Restaurant Review: Plaza Khao Gaeng, Arcade Food Hall, London
It would be hard to arrive at Plaza Khao Gaeng by accident, nestled on the mezzanine level of the Arcade Food Hall in New Oxford Street. That might be the point though – this Thai restaurant’s design by Luke Farrell is inspired by casual “khao gaeng” (“curry over rice”) eateries, which can blossom seemingly out of nowhere into word-of-mouth success.
Plaza is particularly inspired by such a place khao gaeng occupying a former cinema in Bangkok. Everything about the interior here is pleasantly laid-back, from the canteen-style cutlery and bright lighting to the gleaming Buddha statuette and garish promotion that covers the kitchen counter.
There are also slatted blinds above the floor-to-ceiling windows, which aim to screen the place from Arcade’s gleaming ground floor, but they’re mainly for show – the discordant aromas and music from the restaurants below still bleed through the interstices in this otherwise idiosyncratic, vivid space. And, despite the gray skies and gusty winds outside, it was unusually hot and humid inside the day I visited – the scorching food only adding to the heat.
The Plaza’s USP is its uncompromising menu. British audiences may be more familiar with the delicate flavors of Thai menus, but Farrell’s vision is to bring dishes exclusively from the southern region of the country to London. This is backed by a bespoke supply of ingredients from small growers in Thailand and his Dorset-based nursery, Ryewater, in which he collects and grows hundreds of esoteric Southeast Asian plants in what he calls it a “living library”.
While questions can and should be asked about the appropriation of the kitchen for profit – and some may perceive echoes of the magpie tendencies of colonial botanists in Ryewater itself – Farrell is keen to emphasize his knowledge of and respect for the thai food culture. “We cook in accordance with the way they do in Thailand,” he said. london eater. “We strive to make sure it’s respectful.”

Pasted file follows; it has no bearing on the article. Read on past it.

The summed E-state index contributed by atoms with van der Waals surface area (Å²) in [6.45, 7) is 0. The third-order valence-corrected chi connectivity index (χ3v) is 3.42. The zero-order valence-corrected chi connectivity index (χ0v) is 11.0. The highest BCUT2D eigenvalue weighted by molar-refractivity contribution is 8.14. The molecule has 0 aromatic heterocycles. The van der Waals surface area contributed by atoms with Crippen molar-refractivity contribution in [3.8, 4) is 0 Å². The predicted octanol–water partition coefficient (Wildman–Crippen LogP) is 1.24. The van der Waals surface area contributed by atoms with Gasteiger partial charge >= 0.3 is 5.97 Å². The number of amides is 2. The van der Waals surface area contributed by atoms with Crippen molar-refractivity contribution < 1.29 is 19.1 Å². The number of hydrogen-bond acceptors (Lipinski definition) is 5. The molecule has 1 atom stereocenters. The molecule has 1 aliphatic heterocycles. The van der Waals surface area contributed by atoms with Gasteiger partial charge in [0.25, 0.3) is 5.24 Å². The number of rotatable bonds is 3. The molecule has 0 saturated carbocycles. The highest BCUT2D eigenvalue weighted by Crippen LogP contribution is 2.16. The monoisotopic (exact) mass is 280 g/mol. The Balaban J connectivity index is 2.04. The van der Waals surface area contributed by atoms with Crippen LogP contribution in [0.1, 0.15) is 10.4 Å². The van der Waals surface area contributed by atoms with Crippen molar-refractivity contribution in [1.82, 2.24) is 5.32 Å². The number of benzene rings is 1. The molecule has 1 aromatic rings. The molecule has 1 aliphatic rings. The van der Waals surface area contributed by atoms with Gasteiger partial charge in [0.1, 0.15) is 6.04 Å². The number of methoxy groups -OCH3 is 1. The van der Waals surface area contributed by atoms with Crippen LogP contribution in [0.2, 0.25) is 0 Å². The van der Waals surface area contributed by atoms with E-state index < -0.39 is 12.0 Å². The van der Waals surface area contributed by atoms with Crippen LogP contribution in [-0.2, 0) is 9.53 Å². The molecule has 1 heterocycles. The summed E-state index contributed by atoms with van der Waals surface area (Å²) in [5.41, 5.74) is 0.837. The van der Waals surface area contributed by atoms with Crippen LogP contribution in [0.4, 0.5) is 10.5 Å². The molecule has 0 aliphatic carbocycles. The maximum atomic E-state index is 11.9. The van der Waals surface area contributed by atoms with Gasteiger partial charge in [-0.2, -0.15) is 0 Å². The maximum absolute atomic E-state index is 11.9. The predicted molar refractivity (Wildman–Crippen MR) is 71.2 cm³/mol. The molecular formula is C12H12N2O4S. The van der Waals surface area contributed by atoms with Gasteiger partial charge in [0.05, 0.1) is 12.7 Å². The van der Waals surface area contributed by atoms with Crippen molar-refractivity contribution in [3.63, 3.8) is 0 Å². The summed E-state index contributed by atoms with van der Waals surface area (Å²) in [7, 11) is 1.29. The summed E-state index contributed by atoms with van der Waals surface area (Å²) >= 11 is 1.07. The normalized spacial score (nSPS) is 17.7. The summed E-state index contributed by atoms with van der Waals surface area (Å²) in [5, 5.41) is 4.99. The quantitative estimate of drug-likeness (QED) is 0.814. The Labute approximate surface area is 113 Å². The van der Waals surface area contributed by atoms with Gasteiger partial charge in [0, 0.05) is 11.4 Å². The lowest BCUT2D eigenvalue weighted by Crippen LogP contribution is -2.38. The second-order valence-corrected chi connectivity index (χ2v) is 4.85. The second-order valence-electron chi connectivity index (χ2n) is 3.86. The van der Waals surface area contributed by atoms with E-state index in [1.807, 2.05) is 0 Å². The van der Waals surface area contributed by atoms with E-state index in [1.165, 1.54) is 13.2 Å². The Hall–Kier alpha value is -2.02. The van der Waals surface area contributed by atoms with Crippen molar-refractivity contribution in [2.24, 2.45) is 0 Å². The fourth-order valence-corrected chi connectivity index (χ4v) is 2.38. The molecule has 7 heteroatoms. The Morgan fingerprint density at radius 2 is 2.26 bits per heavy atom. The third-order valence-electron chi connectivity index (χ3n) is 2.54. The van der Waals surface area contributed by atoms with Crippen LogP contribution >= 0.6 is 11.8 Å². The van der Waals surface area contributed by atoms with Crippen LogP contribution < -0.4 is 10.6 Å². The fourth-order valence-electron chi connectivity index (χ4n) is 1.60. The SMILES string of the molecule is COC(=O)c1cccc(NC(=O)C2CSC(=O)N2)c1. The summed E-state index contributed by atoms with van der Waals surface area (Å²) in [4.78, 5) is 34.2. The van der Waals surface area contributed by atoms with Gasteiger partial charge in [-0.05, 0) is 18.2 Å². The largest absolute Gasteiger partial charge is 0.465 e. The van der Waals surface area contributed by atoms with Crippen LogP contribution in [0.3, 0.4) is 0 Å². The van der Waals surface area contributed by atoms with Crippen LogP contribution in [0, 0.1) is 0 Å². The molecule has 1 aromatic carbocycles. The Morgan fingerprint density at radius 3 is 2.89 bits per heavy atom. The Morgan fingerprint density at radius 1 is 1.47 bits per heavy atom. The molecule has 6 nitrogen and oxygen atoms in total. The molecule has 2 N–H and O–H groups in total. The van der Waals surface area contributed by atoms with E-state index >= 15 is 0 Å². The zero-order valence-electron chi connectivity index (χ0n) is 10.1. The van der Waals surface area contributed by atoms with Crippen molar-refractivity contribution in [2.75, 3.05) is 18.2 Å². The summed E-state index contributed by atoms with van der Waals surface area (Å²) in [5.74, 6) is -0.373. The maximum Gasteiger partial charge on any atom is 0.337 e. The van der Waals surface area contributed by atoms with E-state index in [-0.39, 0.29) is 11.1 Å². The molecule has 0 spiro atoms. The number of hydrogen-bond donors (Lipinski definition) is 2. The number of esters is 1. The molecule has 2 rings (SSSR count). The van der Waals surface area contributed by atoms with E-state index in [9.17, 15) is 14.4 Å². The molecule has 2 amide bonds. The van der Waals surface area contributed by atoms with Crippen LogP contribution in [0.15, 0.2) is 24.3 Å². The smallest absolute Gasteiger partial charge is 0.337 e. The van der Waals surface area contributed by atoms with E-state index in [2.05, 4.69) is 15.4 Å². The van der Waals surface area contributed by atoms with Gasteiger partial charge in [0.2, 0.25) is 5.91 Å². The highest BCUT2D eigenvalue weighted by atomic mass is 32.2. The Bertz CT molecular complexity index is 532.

To its credit, Plaza Khao Gaeng is clearly a labor of love. This menu is confident and explosive, where the flavors are always intense – even in the drinks, many of which are flavored with fragrant Ryewater herbs. Not to mention the sheer heat of some dishes: the klua kling muu, a ground pork dish, is reputed to be the MVP of that department, but the nearly melted shrimp paste that accompanies my nam chub (an otherwise delicate side salad of vegetables and herbs) must be a close competitor.
Elsewhere, the flavors I tasted were fresher, but no less potent. The muu hong pork belly pieces are dipped in a beautiful honeyed nectar; the gaeng massaman neua shines with its apparent simplicity, its humble shallots and potatoes in a deep and spicy sauce enriched with pieces of lean beef shoulder; and the pad phed pla krapong’s sea bass fillets crumble beautifully at the touch of a fork, bathed in a hearty chili sauce enhanced with wild ginger and makrut lime leaves.
Even the khai dow (fried egg) is a special treat, dressed in a neat ring of oil-puffed bubbles, perfectly runny yolk and served with optional chilli. Best of all, these are just £1 a pop.
Personally, I found the gung pad sator prik gaeng tai annoying: the spicy tiger prawns in this curry come with a half shell still in place, leaving you to use either an impractical fork-spoon combo or your bare hands to unpack them, with the nearest handwashing facilities two flights of stairs away. And some of the portions are on the small side, considering it’s largely a sharing menu; at least the generous servings of jasmine rice (khao hom mali mai) are more than enough to go with an order of several curries.
It should be noted, by the way, that vegetables and vegans are not welcome here at all. There isn’t just one starter or main course that they can eat.
In my view, the crystal clear vision behind Plaza is diluted by its premises, sitting as it does in a shiny new food hall on London’s flagship shopping street, where the prices are necessarily high and the atmosphere relatively low. There are undoubtedly better places in London to make the laid-back “khao gaeng” schtick feel really good. That said, the respect for the cuisine remains palpable here, and in its menu it offers something really different; it’s not hard to believe that it will gain a devoted following for this reason alone.
Plaza Khao Gaeng, Arcade Food Hall, 103-105 New Oxford Street, London, WC1A 1DB; plazakhaogaeng.com